WASHINGTON, Nov. 4 (Xinhua) -- Injections of large volumes of gas, primarily carbon dioxide (CO2), into the subsurface of a Texas oil field may be linked to a subsequent cluster of small earthquakes, Chinese and U.S. researchers said Monday.
Injecting CO2 into deep rock formations is relevant to the process of carbon capture and storage (CCS), a proposed technique for reducing greenhouse gas emissions by capturing CO2 and injecting it deep underground for long-term storage.
The study, by Gan Wei of China University of Geosciences and Cliff Frohlich of the University of Texas at Austin, focused on an area of northwest Texas with three large oil and gas fields, the Cogdell field, the Salt Creek field and the Scurry Area Canyon Reef Operators Committee unit (SACROC), which have all produced petroleum since the 1950s.
Operators began injecting carbon dioxide in the SACROC field in 1971 to boost petroleum production, a process known as carbon dioxide enhanced oil recovery (CO2 EOR). Operators began CO2 EOR in the Cogdell field in 2001, with a significant increase starting in 2004.
Using a high-resolution temporary network of seismometers, the researchers identified 93 earthquakes in the Cogdell area from March 2009 to December 2010, three of which were greater than magnitude 3. An even larger earthquake, with magnitude 4.4, occurred in Cogdell in September 2011. However, no injuries or severe damage were reported from the quakes.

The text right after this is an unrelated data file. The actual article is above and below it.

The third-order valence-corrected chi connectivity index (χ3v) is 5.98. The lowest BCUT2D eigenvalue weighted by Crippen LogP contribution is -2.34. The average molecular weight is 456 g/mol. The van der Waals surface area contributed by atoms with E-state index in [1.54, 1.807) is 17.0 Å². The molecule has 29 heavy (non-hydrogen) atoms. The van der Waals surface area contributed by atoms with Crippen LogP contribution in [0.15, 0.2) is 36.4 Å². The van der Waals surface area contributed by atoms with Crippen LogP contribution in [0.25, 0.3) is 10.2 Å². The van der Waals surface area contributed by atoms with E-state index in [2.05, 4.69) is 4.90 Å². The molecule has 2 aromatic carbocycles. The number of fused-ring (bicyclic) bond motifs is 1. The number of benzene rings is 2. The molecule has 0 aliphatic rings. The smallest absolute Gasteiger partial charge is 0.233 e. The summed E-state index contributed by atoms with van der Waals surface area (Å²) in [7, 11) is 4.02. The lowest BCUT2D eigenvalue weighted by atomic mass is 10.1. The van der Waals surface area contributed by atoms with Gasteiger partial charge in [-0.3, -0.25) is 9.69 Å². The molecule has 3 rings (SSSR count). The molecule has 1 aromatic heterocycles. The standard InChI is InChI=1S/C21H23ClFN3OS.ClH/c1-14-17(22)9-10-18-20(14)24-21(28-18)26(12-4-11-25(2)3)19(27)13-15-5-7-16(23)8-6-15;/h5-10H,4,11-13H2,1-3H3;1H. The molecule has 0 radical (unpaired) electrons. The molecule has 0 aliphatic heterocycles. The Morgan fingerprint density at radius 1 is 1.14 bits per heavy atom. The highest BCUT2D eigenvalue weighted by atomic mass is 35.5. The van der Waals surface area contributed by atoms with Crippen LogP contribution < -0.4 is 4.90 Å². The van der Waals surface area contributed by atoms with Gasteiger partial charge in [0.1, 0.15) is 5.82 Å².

Using data on injections and extractions of fluids and gases, the researchers concluded that the earthquakes were correlated with the increase in CO2 EOR in Cogdell. They, however, also pointed out that similar rates of injections have not triggered comparable quakes in other fields.
"Our study showed for the first time underground gas injection may cause earthquakes greater than magnitude 3," Gan told Xinhua.
"But there are other fields nearby that have experienced similar CO2 flooding without triggering earthquakes, so further study is needed to better understand why they respond differently to gas injection," Gan said.
The findings were published in the U.S. journal Proceedings of the National Academy of Sciences.
In a paper published last year in the same journal, Stanford University earthquake researchers Mark Zoback and Steven Gorelick argued "there is a high probability that earthquakes will be triggered by injection of large volumes of CO2" during CCS.
"The fact that the different fields responded differently to CO2 injection and that no other gas injection sites in the world have been linked to earthquakes with magnitudes as large as 3 suggest that despite Zoback and Gorelick's concerns, it is possible that in many locations large-volume CO2 injection may not induce earthquakes," Frohlich said in a statement.
The researchers suggested one possible explanation for the different response to gas injection in the three fields might be that there are geological faults in the Cogdell area that are primed and ready to move when pressures from large volumes of gas reduce friction on these faults. The other two fields might not have such faults.
Previous work by Frohlich and others has shown that underground injection of liquids can induce earthquakes.